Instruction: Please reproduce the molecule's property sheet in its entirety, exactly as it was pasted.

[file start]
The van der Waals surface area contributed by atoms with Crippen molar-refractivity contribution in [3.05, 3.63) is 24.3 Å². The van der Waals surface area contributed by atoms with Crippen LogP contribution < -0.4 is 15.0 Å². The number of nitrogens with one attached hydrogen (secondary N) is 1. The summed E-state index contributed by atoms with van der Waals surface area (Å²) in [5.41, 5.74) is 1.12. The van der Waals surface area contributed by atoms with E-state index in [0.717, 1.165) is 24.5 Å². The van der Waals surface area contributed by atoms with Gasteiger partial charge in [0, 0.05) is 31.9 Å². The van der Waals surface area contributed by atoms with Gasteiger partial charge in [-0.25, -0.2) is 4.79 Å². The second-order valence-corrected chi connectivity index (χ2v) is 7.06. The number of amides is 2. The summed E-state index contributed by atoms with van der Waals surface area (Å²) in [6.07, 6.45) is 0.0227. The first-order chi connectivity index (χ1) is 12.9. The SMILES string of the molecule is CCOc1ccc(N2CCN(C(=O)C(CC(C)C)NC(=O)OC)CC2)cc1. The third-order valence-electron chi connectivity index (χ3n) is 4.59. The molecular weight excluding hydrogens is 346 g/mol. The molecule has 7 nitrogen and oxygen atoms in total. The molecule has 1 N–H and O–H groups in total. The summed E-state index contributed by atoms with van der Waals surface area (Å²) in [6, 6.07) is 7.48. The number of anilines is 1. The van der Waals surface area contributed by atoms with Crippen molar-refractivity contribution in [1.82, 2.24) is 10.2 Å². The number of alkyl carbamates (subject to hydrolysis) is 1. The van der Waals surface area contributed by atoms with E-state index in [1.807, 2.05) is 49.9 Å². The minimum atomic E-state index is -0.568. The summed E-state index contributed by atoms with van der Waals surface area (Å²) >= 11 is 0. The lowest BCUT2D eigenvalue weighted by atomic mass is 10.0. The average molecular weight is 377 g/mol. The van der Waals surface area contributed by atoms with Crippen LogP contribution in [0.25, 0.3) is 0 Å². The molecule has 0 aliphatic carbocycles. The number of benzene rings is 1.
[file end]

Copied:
The van der Waals surface area contributed by atoms with Crippen molar-refractivity contribution in [3.05, 3.63) is 24.3 Å². The van der Waals surface area contributed by atoms with Crippen LogP contribution < -0.4 is 15.0 Å². The number of nitrogens with one attached hydrogen (secondary N) is 1. The summed E-state index contributed by atoms with van der Waals surface area (Å²) in [5.41, 5.74) is 1.12. The van der Waals surface area contributed by atoms with E-state index in [0.717, 1.165) is 24.5 Å². The van der Waals surface area contributed by atoms with Gasteiger partial charge in [0, 0.05) is 31.9 Å². The van der Waals surface area contributed by atoms with Gasteiger partial charge in [-0.25, -0.2) is 4.79 Å². The second-order valence-corrected chi connectivity index (χ2v) is 7.06. The number of amides is 2. The summed E-state index contributed by atoms with van der Waals surface area (Å²) in [6.07, 6.45) is 0.0227. The first-order chi connectivity index (χ1) is 12.9. The SMILES string of the molecule is CCOc1ccc(N2CCN(C(=O)C(CC(C)C)NC(=O)OC)CC2)cc1. The third-order valence-electron chi connectivity index (χ3n) is 4.59. The molecular weight excluding hydrogens is 346 g/mol. The molecule has 7 nitrogen and oxygen atoms in total. The molecule has 1 N–H and O–H groups in total. The summed E-state index contributed by atoms with van der Waals surface area (Å²) in [6, 6.07) is 7.48. The number of anilines is 1. The van der Waals surface area contributed by atoms with Crippen molar-refractivity contribution in [1.82, 2.24) is 10.2 Å². The number of alkyl carbamates (subject to hydrolysis) is 1. The van der Waals surface area contributed by atoms with E-state index in [1.807, 2.05) is 49.9 Å². The minimum atomic E-state index is -0.568. The summed E-state index contributed by atoms with van der Waals surface area (Å²) >= 11 is 0. The lowest BCUT2D eigenvalue weighted by atomic mass is 10.0. The average molecular weight is 377 g/mol. The van der Waals surface area contributed by atoms with Crippen LogP contribution in [0.25, 0.3) is 0 Å². The molecule has 0 aliphatic carbocycles. The number of benzene rings is 1.